On Saturday afternoon, a session was devoted to ASCAP’s composer/performer showcase series Thru The Walls, curated by Martha Mooke and presented at The Cutting Room, a New York club. The series was offered as a model for thinking beyond the traditional venues for new music events. And on Sunday morning, American Music Center Executive Director Richard Kessler moderated a session with representatives from several of the key music publishers to discuss ways in which ensembles and presenters can forge more effective partnerships with publishers. One wonders why a session as important as this was scheduled so early in the morning, almost guaranteeing that it will not reach most of the people who should have been there. New music needs to reach everyone at this conference and therefore should be scheduled as the theme for one of the conference’s plenary sessions (a prime spot with no competing sessions). As entertaining as architect Rafael Viñoly was, are his rather idiosyncratic descriptions of concert hall acoustics really more worthy of a plenary session than a practical session about new music?
The other plenary session featured a speech by NEA Chairman Dana Gioia which was typically long on biographical details and short on anything specific about what is going on at the NEA. Gioia repeatedly stated that is “apolitical” although his claim that Democrat-led state legislatures reduced arts funding even more than Republican-led ones felt like a stump speech. While he laudably stated, “I don’t want to live in a nation where arts education and access to the arts is only available to people with money,” to resounding applause from the room, he also claimed, “Everywhere I go people tell me that arts education is declining. Whether that is true, I have no idea.” He dismissed the Robert Mapplethorpe controversy–”I’m bored talking about the controversies of the previous century”–claiming that he wants to focus on the future, yet the NEA’s biggest current project is a plan to introduce Shakespeare to all 50 states as well as the U.S. Military.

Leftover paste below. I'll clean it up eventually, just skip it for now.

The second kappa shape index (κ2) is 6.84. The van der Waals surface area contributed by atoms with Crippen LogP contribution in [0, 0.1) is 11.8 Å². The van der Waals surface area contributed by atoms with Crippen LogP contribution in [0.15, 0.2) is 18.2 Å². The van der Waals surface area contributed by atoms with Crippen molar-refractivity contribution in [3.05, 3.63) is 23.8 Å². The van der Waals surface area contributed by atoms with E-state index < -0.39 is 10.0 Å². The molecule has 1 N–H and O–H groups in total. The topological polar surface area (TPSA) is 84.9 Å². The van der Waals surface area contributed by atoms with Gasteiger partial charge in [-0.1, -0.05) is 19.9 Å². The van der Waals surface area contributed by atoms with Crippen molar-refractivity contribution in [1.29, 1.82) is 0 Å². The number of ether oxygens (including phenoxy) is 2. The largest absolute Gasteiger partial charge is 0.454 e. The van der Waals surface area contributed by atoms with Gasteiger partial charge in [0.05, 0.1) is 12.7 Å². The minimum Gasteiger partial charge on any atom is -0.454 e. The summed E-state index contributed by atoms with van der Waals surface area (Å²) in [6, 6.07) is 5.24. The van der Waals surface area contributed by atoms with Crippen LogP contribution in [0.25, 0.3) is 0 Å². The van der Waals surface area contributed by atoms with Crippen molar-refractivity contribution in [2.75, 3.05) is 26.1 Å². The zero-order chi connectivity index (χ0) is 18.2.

While Gioia claimed at the CMA Conference that the NEA is “not strong enough to embarrass a politician and win,” attempting to engender the notion that the arts must stand above politics, it was a provocative conference counterpoint that there was a session at the IAJE Conference titled “The Popularity of Anti-Culture and Right Extremism Against Jazz and World Music.”
If the schedule of CMA’s conference guaranteed that not everyone could attend important sessions, IAJE’s schedule makes the New York City Subway System’s schedule feel efficient by comparison. The bursting-at-the-seems conference, which this year absurdly required the space of two different hotels (in this weather no less) frequently featured more than 10 sessions at a time, each only an hour long and none starting on time since everyone (including session speakers) had to somehow find their way through the maze between the hotels.
That said, IAJE on day one was completely mobbed. It was, in fact, the most crowded music-related conference I have ever attended in my life (although from all reports I’ve heard APAP, which I missed this year, was equally rush hour-esque). As such it is cause for celebration and hope. Jazz is more popular than ever, a resounding contradiction to the majority of panelists from television, radio, and daily newspapers involved in a Thursday morning session, “Going Mainstream–Jazz in the Non-Jazz Media” who made excuses for rarely covering jazz artists claiming they need their programming to appeal to “mainstream audiences.” Indeed!